Imagine you’ve just walked into the corner store to find something quick for dinner. The shopkeeper asks “How may I help you?” and you explain you are looking for an easy but somewhat healthy dinner. The shopkeeper points out that she just started carrying both Lean Cuisines and Amy’s Kitchen meals in the freezer section. Bingo. She assessed your needs in the moment and served up exactly what you were looking for.
After buying Lean Cuisines three nights in a row, you stop in again. The shopkeeper asks, “Dinner again? How about a salad?” This time you respond that you have a few friends coming over to watch the game, and you actually need some snack food. She points out her favorite dip in the refrigerator section and then directs you to the chip aisle.
"Customers will continue to demand relevant, contextual communications, and markets are already beginning to embrace AI and machine learning"
Marketers often have trouble making this real-time adjustment. Once we have bucketed someone into a “persona,” we rarely consider that there is an actual person on the other side of our digital interactions, at varying stages of their journey to making a purchase, with lots of varied motivations for doing so. Rather than asking “how may I help you?” and reacting contextually, in the moment (like the shopkeeper), many of us profile our prospects based on static data and assume to know what they want or need. We then push content to these individuals through marketing automation and other channels that we believe will meet these assumed needs. Sometimes we get it right, sometimes we don’t. When we don’t, we risk alienating our buyers.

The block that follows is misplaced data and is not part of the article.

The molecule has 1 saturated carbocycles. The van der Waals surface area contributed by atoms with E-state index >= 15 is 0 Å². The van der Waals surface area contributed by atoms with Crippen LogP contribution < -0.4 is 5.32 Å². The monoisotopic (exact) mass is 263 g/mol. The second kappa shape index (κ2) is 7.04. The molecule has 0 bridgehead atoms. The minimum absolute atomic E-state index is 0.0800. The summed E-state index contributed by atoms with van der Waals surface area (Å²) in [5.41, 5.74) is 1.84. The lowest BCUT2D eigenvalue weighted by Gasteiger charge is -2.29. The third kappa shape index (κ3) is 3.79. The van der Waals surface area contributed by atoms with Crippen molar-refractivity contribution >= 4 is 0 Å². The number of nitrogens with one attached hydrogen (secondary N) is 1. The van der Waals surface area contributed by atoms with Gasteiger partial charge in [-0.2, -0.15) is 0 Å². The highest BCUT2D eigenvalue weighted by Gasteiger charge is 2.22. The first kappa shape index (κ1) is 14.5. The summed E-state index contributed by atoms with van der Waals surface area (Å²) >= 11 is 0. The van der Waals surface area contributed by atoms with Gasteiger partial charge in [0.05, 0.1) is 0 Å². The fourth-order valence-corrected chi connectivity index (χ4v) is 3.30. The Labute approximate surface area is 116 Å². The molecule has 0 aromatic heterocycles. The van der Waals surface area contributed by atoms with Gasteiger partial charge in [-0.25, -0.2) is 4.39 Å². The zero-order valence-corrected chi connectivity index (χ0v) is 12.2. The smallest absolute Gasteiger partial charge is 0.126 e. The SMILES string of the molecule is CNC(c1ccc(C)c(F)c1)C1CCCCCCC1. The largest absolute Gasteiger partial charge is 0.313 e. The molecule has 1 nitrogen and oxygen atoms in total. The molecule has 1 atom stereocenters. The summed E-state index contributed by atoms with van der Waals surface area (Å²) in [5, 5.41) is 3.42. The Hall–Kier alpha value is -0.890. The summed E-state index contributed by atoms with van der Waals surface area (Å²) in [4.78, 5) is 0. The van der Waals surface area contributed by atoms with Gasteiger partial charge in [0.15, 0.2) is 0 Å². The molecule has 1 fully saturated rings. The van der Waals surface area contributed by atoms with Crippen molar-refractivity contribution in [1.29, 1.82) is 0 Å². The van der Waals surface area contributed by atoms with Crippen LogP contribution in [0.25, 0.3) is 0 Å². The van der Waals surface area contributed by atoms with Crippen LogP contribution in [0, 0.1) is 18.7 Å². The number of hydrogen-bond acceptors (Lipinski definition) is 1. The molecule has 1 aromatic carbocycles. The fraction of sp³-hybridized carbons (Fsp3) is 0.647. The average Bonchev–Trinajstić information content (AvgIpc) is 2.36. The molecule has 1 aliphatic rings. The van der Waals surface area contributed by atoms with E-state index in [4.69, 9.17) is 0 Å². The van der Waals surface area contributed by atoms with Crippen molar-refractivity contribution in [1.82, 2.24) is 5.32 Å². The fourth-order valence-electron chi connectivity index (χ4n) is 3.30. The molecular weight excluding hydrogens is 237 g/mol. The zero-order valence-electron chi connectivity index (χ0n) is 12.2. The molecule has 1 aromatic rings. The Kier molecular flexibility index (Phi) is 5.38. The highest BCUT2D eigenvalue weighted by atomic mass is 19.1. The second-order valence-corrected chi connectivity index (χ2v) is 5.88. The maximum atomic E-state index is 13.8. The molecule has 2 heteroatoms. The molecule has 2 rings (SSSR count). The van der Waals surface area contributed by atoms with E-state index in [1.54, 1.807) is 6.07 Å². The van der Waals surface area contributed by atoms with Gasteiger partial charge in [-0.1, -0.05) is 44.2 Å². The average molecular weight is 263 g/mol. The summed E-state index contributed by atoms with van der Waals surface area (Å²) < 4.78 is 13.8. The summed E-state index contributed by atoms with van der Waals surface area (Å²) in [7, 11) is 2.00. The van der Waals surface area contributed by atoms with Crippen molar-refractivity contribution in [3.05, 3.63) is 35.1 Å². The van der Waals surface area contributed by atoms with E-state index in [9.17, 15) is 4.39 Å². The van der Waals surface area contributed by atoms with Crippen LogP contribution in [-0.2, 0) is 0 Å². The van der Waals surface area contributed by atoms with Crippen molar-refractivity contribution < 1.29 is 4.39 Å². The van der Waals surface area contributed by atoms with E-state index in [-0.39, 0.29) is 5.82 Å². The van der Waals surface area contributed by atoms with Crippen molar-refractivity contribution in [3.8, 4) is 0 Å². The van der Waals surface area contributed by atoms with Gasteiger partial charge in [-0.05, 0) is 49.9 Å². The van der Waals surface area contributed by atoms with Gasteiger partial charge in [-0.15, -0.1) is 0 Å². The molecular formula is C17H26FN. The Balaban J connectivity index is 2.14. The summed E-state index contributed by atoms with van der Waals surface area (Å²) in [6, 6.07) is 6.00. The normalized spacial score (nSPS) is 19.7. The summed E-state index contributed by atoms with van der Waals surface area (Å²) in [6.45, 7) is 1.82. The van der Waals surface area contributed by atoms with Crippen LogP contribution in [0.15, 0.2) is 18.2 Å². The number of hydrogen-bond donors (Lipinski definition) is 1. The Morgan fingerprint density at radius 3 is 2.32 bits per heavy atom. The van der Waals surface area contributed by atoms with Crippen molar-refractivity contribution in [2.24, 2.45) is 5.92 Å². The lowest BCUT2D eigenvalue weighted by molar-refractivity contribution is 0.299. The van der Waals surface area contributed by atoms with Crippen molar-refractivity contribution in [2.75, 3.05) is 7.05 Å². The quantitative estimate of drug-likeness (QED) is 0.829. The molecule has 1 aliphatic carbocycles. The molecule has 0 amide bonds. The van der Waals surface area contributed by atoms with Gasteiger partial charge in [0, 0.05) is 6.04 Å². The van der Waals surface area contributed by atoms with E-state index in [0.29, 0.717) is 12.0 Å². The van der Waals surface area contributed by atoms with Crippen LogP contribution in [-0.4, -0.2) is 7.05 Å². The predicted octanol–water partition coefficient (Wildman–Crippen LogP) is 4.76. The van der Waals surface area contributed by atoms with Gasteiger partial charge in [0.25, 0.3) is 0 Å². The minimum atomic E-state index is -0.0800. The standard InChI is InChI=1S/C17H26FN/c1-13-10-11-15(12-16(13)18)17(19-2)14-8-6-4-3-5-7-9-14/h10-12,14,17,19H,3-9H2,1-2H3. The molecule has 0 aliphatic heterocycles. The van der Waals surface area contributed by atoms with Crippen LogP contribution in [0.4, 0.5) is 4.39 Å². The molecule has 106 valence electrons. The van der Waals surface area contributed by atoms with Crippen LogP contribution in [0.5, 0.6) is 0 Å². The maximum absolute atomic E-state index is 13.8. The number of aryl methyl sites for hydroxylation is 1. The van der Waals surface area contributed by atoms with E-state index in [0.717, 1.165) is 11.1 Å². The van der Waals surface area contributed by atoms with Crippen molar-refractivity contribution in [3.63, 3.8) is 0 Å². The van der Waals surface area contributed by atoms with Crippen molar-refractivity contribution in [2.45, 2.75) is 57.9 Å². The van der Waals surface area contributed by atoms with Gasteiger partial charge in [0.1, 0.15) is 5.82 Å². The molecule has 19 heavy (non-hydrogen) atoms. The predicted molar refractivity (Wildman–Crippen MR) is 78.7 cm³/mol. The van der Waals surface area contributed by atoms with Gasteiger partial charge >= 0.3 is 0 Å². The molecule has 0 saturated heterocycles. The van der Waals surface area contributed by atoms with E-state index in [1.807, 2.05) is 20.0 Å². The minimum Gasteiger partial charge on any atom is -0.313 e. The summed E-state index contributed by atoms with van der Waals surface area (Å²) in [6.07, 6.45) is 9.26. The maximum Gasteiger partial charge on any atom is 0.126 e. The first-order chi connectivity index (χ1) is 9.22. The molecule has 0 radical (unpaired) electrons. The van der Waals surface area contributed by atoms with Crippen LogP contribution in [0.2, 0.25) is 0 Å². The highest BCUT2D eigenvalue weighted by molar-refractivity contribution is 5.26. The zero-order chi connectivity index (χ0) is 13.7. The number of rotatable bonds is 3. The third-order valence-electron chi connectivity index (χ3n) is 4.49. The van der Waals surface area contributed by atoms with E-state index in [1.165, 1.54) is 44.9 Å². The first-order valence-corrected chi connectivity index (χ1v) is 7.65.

Thankfully, technology enables us to build conversations with buyers that are more like our dynamic exchange with the shopkeeper. We can achieve these types of interactions with a customer data platform (CDP)—a system that employs a unified, persistent, single platform for all customer behavioral, profile and other data, from any internal or external source. A CDP uses this data to generate signals—units of intelligence— that help us to understand our buyers’ context, across multiple interactions, over a span of time. Signals also help us predict, in the moment, how we may best help each and every individual we interact with and then executes on those actions.
When we use this CDP technology to drive our marketing automation, we can converse more humanly at scale by constantly watching and reacting to our buyers’ cues, just like we would if we were interacting face to face.
The following are three specific ways in which a CDP helps us to have these more human conversations.